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Downtown Juneau in Juneau Borough, Alaska — Northwest (North America)
 

Cape Saint Elias

 
 
Cape Saint Elias Marker image. Click for full size.
Photographed By Duane and Tracy Marsteller, September 3, 2021
1. Cape Saint Elias Marker
Inscription.  
Facing the open Gulf of Alaska, Cape Saint Elias lighthouse stands on Kayak Island, where in 1741, Russian voyagers first set foot on North American soil. The Cape's bald pinnacle serves as a key landmark in daylight. The light provides guidance at night.

When the lighthouse was under construction, a mid-summer storm sank a barge carrying the lens. The only suitable replacement was on display at the San Francisco Panama Pacific Exposition. That 57-year-old lens from the first US Pacific Coast lighthouse was called back into service at Cape Saint Elias. The light shone from a square tower above a reinforced concrete building. Nearby was a separate, 2-story reinforced concrete keepers dwelling. The site was so isolated that ships delivered supplies only twice a year.

Tragically, a Cape St. Elias lighthouse keeper was washed away by the tsunami resulting from the 1964 Alaska earthquake. The tsunami struck at about the same time an Armed Forces radio station was playing a song the keeper had requested by letter earlier in the year.

The lens is on display at the Cordova Historical Museum. The lighthouse is listed on
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the National Register of Historic Places and is managed by the Cape Saint Elias Lighthouse Keepers.

At-a-glance box
• Location: 60 miles southeast of Cordova
• First lighted: Sept. 16, 1916
• Original Optics: third-order Fresnel lens
• Automated: 1974

Captions
(Top) The lighthouse and Cape of Saint Elias. (US Coast Guard Photo)
(Bottom) Ted Pederson, long-time keeper of the lighthouse at Cape Saint Elias. (US Coast Guard Photo)
 
Topics and series. This historical marker is listed in these topic lists: CommunicationsDisastersWaterways & Vessels. In addition, it is included in the Lighthouses series list. A significant historical date for this entry is September 16, 1916.
 
Location. 58° 17.907′ N, 134° 24.316′ W. Marker is in Juneau, Alaska, in Juneau Borough. It is in Downtown Juneau. Marker can be reached from Marine Way. Marker is on the Juneau Harbor boardwalk, south of Marine Park and across from the cruise ship berths. Touch for map. Marker is at or near this postal address: 252 Marine Way, Juneau AK 99801, United States of America. Touch for directions.
 
Other nearby markers. At least 8 other markers are within walking distance of this marker. Cape Spencer (here, next to this marker); Cape Hinchinbrook (here, next to this marker); Eldred Rock (here, next to this marker); Cape Sarichef & Scotch Cap
Cape Saint Elias Marker image. Click for full size.
Photographed By Duane and Tracy Marsteller, September 3, 2021
2. Cape Saint Elias Marker
(here, next to this marker); Lincoln Rock, Fairway Island & Point Sherman (here, next to this marker); Point Retreat (a few steps from this marker); Guard Islands (a few steps from this marker); Tree Point (a few steps from this marker). Touch for a list and map of all markers in Juneau.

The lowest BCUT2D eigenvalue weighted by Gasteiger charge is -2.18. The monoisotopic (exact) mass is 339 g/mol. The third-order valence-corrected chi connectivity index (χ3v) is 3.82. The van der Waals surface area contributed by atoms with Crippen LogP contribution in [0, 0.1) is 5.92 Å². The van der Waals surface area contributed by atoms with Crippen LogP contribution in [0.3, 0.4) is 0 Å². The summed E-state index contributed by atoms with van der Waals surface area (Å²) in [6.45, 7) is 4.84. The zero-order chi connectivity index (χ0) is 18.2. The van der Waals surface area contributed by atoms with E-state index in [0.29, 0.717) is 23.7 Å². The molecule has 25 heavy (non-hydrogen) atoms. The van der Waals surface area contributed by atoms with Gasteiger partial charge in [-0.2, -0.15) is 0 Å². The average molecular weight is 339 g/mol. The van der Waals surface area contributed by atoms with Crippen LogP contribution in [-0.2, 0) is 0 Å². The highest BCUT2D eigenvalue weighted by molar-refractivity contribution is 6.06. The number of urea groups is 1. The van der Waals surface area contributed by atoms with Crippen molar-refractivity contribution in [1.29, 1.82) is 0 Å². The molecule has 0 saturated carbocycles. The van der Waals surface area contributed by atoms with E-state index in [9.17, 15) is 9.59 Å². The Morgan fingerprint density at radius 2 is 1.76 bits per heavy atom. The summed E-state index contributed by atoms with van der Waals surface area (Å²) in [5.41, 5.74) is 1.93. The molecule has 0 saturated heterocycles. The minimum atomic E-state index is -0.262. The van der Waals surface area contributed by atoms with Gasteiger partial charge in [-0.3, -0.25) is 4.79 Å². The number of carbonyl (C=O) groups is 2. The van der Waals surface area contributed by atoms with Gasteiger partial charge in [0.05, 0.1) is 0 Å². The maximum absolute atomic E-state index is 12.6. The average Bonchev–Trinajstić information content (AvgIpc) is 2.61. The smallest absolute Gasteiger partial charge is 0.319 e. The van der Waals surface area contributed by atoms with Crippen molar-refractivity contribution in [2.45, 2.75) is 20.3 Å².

Regarding Cape Saint Elias. A Lighthousefriends.com entry on the lighthouse has a different account of the ill-fated keeper swept away by the March 27, 1964 tsunami:
…Frank Reid was photographing the nearby sea lion colony when his leg was broken by a quake-triggered rockfall on Pinnacle Rock. When Reid didn’t return, his three comrades went to search for him. While carrying the injured Reid back to the station, the crew was caught in a tsunami that flooded the gravel bar leading to Pinnacle Rock with chest-deep water. The men survived the first wave, but just seconds later a ten-foot surge swept them all into the sea. Frank Reid drowned, but the other men survived.

Twenty-two-year-old Reid, who was scheduled to be discharged in just a couple of weeks, sent a request to the armed forces radio station in Anchorage just one day before the
Cape Saint Elias Lighthouse image. Click for full size.
United States Coast Guard
3. Cape Saint Elias Lighthouse
Pinnacle Rock is in the background.
earthquake, asking that they play “I Want to Go Home – Detroit City.” The radio station finally played Reid’s request on April 9, dedicating it to the three men and two dogs at Cape St. Elias. Sergeant Ervin Elswick, who ran the radio program, told his listeners, “We hope somehow, somewhere, Frank is listening.”

 
Also see . . .  Cape St. Elias Lighthouse. Lighthousefriends.com entry on the structure and its history. (Submitted on September 12, 2021, by Duane and Tracy Marsteller of Murfreesboro, Tennessee.) 
 
Cape Saint Elias Lighthouse image. Click for more information.
via NPS, unknown
4. Cape Saint Elias Lighthouse
National Register of Historic Places: Digital Archive on NPGallery website entry
Click for more information.
Theodore "Ted" Pederson (1905-1990) image. Click for full size.
United States Coast Guard, circa 1935
5. Theodore "Ted" Pederson (1905-1990)
He spent more than a decade at Cape St. Elias in the 1920s and 1930s. His extensive photograph and motion picture collection of his Alaska lighthouse career and his home state's marine way of life are housed in the Alaska State Library.
 
 
Credits. This page was last revised on September 13, 2021. It was originally submitted on September 12, 2021, by Duane and Tracy Marsteller of Murfreesboro, Tennessee. This page has been viewed 185 times since then and 5 times this year. Photos:   1, 2, 3. submitted on September 12, 2021, by Duane and Tracy Marsteller of Murfreesboro, Tennessee.   4. submitted on September 13, 2021, by Larry Gertner of New York, New York.   5. submitted on September 12, 2021, by Duane and Tracy Marsteller of Murfreesboro, Tennessee.

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Feb. 24, 2024